Rowdy tourists: Hiding in the mountains, fearing local attacks

The British family whose escapades across the country have gripped New Zealand have spoken out, saying they have done nothing wrong but now fear going out in public as they believe they will be attacked.

In an exclusive interview with Newshub, the so-called rowdy tourists, who have been accused of theft, littering and general chaos, have labelled Kiwis racist and say they want to leave but fear going to the airport.

One of the family members, John Johnson, said they were like "refugees" in a Commonwealth country, hiding in the mountains north of Wellington.

"The reason being is that we feel that we're going to be attacked by the locals," he told Newshub.

Mr Johnson is known as the man in the white shirt in the now infamous video caught of the family at Takapuna Beach on Sunday.

He says he's holed up with his elderly mum and dad, who are in their sixties, his sister-in-law, and three children, aged seven, three, and seven months.

"We are a respectable family, we are a British family who have come here, as a Commonwealth country, to see New Zealand, to see the Hobbits and see the mountains," Mr Johnson said.

"The way we have been treated, intimidated, we are scared to leave, we are scared to move, we are hiding at the moment. We don't know what to do."

Mr Johnson says there is another side to the story of the encounter at Takapuna Beach, where they were accused of littering and abusing other beachgoers.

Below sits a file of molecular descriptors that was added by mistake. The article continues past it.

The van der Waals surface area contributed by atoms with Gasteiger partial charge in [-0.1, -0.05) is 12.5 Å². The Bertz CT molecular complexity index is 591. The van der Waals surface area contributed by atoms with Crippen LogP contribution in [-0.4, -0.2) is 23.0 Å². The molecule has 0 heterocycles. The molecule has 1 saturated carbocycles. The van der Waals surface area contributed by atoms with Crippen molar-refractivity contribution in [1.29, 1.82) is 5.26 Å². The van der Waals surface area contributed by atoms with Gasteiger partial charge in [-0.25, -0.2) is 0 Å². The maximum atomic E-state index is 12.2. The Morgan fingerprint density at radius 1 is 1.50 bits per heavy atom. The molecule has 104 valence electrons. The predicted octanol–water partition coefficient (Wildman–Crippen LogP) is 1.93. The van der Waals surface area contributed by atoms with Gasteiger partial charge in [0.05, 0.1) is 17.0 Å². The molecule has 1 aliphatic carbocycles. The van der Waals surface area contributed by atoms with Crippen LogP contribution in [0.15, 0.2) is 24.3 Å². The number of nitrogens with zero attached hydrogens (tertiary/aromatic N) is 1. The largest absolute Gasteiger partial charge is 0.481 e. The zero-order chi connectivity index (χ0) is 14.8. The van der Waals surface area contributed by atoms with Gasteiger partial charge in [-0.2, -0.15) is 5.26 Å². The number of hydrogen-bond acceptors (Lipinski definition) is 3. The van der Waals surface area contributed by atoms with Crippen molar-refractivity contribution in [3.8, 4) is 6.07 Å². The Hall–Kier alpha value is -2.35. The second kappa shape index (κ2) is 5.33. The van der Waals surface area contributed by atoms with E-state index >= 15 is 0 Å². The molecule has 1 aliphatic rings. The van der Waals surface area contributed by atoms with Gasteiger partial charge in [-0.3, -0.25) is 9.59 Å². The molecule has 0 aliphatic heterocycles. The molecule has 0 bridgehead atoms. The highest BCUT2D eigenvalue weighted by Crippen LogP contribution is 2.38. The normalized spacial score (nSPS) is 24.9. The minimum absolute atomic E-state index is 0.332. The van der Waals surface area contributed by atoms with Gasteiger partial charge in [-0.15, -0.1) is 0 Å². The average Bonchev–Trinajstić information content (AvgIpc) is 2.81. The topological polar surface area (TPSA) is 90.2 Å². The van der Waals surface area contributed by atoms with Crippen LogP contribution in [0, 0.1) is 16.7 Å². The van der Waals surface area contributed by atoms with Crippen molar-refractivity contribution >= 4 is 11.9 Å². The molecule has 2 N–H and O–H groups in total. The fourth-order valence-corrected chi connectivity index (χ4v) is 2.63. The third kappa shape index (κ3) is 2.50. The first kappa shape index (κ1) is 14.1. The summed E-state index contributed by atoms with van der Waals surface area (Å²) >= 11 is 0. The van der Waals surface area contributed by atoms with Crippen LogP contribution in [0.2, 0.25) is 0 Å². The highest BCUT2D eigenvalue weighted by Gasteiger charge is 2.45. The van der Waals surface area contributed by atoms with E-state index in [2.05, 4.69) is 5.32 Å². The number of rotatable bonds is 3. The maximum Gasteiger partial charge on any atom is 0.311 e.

He says his family left rubbish on the beach and his nephew lashed out because they were fleeing gang members who threatened them.

"A guy got into the car, I'm not sure if it was two I only seen one, got into the car and tried to follow us and when we turned left he tried to ram us, and we turned left and right and barely got away. So we were followed," he said.

"I don't think anyone is going to hang around to clean anything up if they are going to be beaten up."

We haven't stolen anything - Johnson

Mr Johnson's sister-in-law, Tina Cash, pleaded guilty in Hamilton District Court on Wednesday to stealing from an Auckland petrol station, but he says it isn't her in the CCTV footage.

Accusations of the group behaving inappropriately at motels and restaurants are also untrue, said Mr Johnson, because the family only arrived in Aotearoa on January 11  days after these alleged events.

"No member of my family stole anything at any stage in New Zealand. We weren't brought up that way. We do have money and we're happy to pay for our goods.

"Locals starting spitting at my family, calling names and calling Irish scum. We are not Irish, we are not gypsies either. We are English citizens. I also know a lot of Irish people, and I think they are very nice and friendly people, and I don't there should be a racism against Irish either."

He's furious with Auckland Mayor's Phil Goff saying he inflamed the situation by calling the family trash.

"We're absolutely terrified for our life. This is supposed to be a relaxing holiday, beautiful holiday in a country that you could visit and it all just went downhill and we're down a lot of money," he said.

They have now been served deportation notices by Immigration New Zealand, and Mr Johnson says the family have booked flights out of Wellington next week but they fear they'll be attacked at the airport.

"We felt completely shocked this was appalling, absolutely appalling, that we felt, we actually felt that we had been treated as animals.

"My message to New Zealand is that it's a beautiful country we would never treat your country in this kind of way. It was all a big misunderstanding and I believe we've been treated very badly and I believe that we should be left alone and we're badly bullied."